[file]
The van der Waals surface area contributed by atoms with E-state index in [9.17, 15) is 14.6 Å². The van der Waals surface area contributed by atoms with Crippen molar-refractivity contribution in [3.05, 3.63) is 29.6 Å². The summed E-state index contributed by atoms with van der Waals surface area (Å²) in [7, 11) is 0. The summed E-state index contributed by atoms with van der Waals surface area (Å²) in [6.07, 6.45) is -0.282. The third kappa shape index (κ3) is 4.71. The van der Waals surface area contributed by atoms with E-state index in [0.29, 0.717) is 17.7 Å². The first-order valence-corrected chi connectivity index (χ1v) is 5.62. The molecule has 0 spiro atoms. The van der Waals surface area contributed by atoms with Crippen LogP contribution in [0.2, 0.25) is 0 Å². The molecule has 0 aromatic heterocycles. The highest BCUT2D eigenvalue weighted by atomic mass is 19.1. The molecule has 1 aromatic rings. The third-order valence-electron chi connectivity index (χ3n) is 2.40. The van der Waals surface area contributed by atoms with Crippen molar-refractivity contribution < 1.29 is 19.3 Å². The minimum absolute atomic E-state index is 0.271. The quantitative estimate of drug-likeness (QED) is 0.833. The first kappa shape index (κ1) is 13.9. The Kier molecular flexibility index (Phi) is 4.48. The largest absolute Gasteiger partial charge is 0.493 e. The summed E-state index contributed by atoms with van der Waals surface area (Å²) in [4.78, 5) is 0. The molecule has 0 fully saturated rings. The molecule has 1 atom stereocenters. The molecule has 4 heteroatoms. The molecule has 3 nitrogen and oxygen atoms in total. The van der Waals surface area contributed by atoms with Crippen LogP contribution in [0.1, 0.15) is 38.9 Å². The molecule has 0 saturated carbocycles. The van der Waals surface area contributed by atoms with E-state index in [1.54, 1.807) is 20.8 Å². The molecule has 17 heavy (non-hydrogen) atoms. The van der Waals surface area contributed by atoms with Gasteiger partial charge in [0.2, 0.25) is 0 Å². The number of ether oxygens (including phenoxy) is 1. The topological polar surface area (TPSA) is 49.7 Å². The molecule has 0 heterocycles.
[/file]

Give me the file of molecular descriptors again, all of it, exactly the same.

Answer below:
The van der Waals surface area contributed by atoms with E-state index in [9.17, 15) is 14.6 Å². The van der Waals surface area contributed by atoms with Crippen molar-refractivity contribution in [3.05, 3.63) is 29.6 Å². The summed E-state index contributed by atoms with van der Waals surface area (Å²) in [7, 11) is 0. The summed E-state index contributed by atoms with van der Waals surface area (Å²) in [6.07, 6.45) is -0.282. The third kappa shape index (κ3) is 4.71. The van der Waals surface area contributed by atoms with E-state index in [0.29, 0.717) is 17.7 Å². The first-order valence-corrected chi connectivity index (χ1v) is 5.62. The molecule has 0 spiro atoms. The van der Waals surface area contributed by atoms with Crippen LogP contribution in [0.2, 0.25) is 0 Å². The molecule has 0 aromatic heterocycles. The highest BCUT2D eigenvalue weighted by atomic mass is 19.1. The molecule has 1 aromatic rings. The third-order valence-electron chi connectivity index (χ3n) is 2.40. The van der Waals surface area contributed by atoms with Crippen molar-refractivity contribution < 1.29 is 19.3 Å². The minimum absolute atomic E-state index is 0.271. The quantitative estimate of drug-likeness (QED) is 0.833. The first kappa shape index (κ1) is 13.9. The Kier molecular flexibility index (Phi) is 4.48. The largest absolute Gasteiger partial charge is 0.493 e. The summed E-state index contributed by atoms with van der Waals surface area (Å²) in [4.78, 5) is 0. The molecule has 0 fully saturated rings. The molecule has 1 atom stereocenters. The molecule has 4 heteroatoms. The molecule has 3 nitrogen and oxygen atoms in total. The van der Waals surface area contributed by atoms with Crippen LogP contribution in [0.1, 0.15) is 38.9 Å². The molecule has 0 saturated carbocycles. The van der Waals surface area contributed by atoms with E-state index in [1.54, 1.807) is 20.8 Å². The molecule has 17 heavy (non-hydrogen) atoms. The van der Waals surface area contributed by atoms with Gasteiger partial charge in [0.2, 0.25) is 0 Å². The number of ether oxygens (including phenoxy) is 1. The topological polar surface area (TPSA) is 49.7 Å². The molecule has 0 heterocycles.